While it’s encouraging, we don’t have much time left to simply find the positives anymore. With Flaymond drawing against Stoneham AFC, we’re currently dropping to fifth in the league and our qualification hopes looking increasingly precarious.
A few of the players look anxious as I come in at half time and I assertively challenge them to show me more after the break, which appears to have motivated them. I also remove the instruction to shoot on sight, as I want to make the most of the good positions we’re starting to get in.
But with little reward as we approach the hour mark, I make a double change. I bring on Harry Kane for Martin Odegaard, moving Salah out to the right and making him more advanced. Also, in one of my more hypocritical moves, I bring on Junior for Plattenhardt – although that’s partly because he still looks angry at being unfairly scapegoated and I hope some game time will reduce the chances of finding him standing on my drive in the early hours, just staring at my house.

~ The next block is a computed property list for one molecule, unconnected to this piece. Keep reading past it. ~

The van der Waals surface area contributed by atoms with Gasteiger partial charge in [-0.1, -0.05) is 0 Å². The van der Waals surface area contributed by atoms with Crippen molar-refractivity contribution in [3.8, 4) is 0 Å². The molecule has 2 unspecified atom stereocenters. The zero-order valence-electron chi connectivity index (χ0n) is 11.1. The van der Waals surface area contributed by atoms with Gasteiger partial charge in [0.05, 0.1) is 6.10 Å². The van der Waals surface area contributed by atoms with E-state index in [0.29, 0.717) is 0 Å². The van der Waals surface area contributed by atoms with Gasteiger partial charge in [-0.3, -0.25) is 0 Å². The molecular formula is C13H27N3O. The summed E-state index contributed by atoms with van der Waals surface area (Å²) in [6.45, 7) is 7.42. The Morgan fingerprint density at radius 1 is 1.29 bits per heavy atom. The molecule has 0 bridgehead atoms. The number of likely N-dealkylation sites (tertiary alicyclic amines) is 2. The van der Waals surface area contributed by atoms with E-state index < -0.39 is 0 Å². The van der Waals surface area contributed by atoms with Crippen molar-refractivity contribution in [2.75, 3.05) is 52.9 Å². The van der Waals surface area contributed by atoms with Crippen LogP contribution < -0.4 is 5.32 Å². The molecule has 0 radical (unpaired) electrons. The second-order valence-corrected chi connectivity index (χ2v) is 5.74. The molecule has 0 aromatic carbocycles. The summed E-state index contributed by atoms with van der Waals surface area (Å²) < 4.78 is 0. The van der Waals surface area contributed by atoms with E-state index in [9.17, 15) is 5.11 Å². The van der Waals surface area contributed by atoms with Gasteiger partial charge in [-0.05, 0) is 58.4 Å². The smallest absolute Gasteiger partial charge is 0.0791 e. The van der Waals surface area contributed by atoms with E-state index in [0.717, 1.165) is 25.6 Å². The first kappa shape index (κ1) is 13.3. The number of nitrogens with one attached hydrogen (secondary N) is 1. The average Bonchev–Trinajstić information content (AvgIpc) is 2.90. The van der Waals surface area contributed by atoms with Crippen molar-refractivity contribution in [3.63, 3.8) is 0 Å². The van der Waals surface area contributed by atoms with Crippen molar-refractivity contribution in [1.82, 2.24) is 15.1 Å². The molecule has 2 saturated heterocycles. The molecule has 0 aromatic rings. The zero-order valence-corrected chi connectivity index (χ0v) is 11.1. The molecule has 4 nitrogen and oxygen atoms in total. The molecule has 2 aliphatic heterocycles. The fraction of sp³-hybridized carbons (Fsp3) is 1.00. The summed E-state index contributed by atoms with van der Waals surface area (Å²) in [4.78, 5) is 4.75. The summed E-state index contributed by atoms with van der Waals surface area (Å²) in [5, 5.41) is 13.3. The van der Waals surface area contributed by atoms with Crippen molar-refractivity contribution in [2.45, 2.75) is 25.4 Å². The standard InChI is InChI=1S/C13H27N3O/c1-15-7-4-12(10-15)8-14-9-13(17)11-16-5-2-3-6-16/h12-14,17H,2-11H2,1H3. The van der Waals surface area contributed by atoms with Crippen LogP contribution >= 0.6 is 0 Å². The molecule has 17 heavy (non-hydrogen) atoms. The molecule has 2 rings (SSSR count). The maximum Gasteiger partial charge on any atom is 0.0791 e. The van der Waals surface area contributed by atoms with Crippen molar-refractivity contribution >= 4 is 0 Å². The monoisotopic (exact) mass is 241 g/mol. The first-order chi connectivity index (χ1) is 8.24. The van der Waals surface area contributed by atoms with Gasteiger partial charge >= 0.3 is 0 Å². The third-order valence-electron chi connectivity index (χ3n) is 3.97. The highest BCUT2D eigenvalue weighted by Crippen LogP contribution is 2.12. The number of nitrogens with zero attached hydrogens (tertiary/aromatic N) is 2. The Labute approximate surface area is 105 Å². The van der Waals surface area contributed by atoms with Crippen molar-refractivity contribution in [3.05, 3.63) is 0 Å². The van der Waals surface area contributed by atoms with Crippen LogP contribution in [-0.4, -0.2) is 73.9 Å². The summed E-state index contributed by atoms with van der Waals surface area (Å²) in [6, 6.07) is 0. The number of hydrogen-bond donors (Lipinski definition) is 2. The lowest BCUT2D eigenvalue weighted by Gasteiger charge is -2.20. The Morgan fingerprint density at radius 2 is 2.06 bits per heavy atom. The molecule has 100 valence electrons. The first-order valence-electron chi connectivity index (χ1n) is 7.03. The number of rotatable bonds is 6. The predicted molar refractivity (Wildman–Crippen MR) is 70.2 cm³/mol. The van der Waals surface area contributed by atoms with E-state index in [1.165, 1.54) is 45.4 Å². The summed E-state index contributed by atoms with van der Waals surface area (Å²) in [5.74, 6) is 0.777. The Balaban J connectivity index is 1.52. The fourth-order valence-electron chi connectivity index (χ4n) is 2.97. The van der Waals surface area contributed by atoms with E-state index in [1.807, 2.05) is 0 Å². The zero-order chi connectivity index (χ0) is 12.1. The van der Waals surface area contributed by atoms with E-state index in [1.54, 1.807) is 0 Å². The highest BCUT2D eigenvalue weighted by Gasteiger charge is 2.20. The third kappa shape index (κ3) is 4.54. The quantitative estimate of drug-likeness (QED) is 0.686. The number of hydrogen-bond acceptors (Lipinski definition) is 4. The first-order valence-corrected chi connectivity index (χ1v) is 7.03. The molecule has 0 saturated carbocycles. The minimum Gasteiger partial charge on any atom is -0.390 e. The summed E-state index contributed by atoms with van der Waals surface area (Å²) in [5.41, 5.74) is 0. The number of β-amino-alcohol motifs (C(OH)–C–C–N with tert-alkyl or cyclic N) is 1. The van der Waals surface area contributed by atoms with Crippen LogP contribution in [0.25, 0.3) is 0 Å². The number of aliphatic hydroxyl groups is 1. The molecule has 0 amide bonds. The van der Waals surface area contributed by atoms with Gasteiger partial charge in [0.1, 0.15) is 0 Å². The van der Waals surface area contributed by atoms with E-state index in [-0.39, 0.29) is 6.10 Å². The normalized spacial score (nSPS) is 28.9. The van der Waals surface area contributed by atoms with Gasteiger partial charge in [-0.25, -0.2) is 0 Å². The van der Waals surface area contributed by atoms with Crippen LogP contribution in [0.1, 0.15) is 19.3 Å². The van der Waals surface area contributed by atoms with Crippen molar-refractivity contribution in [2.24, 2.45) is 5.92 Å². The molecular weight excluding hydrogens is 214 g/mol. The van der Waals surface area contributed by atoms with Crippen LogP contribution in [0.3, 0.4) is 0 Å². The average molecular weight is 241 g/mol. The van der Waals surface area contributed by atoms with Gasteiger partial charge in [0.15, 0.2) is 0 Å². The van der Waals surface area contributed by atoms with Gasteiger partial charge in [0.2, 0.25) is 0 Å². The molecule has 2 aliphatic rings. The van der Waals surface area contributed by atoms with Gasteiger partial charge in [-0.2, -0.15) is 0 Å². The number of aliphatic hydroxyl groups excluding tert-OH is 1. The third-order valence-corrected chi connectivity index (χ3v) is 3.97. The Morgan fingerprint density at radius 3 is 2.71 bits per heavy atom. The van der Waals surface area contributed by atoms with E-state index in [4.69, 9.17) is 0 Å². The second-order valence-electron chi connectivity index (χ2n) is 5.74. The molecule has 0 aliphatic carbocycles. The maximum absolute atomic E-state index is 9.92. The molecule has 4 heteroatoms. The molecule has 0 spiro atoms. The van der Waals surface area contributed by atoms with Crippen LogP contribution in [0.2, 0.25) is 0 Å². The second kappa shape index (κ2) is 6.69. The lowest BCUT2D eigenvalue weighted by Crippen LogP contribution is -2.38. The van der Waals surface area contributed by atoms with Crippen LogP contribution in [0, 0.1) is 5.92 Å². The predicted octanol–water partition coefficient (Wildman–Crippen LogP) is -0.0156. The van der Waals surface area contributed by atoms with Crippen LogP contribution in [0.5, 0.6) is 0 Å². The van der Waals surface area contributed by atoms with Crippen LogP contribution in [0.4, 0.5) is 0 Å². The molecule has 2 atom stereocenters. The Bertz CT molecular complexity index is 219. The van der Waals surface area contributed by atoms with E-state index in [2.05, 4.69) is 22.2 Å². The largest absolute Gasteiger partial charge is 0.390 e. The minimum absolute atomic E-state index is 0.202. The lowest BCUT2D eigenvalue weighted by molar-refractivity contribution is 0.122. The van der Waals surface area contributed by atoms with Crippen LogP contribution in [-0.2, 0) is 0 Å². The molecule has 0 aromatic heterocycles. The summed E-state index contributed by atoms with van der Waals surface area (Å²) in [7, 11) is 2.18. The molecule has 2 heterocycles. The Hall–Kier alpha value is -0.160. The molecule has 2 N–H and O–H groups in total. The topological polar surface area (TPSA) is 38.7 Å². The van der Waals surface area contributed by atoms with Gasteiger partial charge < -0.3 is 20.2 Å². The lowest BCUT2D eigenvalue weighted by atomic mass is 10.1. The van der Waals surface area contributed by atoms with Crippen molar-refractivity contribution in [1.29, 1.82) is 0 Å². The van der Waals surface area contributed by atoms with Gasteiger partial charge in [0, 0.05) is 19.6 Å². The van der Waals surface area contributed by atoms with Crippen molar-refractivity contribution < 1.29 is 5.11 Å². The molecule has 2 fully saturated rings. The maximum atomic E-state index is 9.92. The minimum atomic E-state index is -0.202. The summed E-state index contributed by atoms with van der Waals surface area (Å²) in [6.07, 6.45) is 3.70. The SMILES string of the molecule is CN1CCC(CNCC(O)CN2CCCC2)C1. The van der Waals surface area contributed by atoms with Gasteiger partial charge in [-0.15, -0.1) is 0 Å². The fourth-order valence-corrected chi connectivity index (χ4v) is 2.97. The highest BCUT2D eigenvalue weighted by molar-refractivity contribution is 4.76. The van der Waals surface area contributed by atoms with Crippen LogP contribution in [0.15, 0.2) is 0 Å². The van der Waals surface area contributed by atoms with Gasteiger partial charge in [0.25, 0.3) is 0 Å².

As I contemplate extra security, Asensio breaks clear down the left, gets to the byline and cuts back a cross that Virgil van Dijk effortlessly latches on to. But his hoofed clearance doesn’t get out of his six-yard box, as Abraham stoops to block the clearance with his head and deflect it into the goal. In the most bizarre possible way, it’s 2-1.
Our stroke of fortune could be the spark we need for us to recover a priceless point. Yet we’re still struggling to build up a prolonged period of pressure, so I throw on my final change – you guessed it, Gerard Deulofeu is coming on for Asensio. I push the move Spaniard into a more offensive position too, essentially moving to a 4-2-4 role. It’s full gung-ho.
Salah tests Ederson in what I hope is the first of an avalanche of chances. Yet we fail to building up a head of steam, with Nabil Fekir firing a long-range effort Soria needs to parry over at the other end instead and not a fat lot else for us.
The whistle goes and it’s a third successive defeat. The good news is that Flaymond and Athletico Ashton – two of the sides below me – have also lost and with Killie FC not playing, we somehow remain in fourth.
I may have only one game left to everybody else’s two, but with every passing round of fixtures, the unlikely is becoming more realistic.
Whisper it, but I’m still hopeful.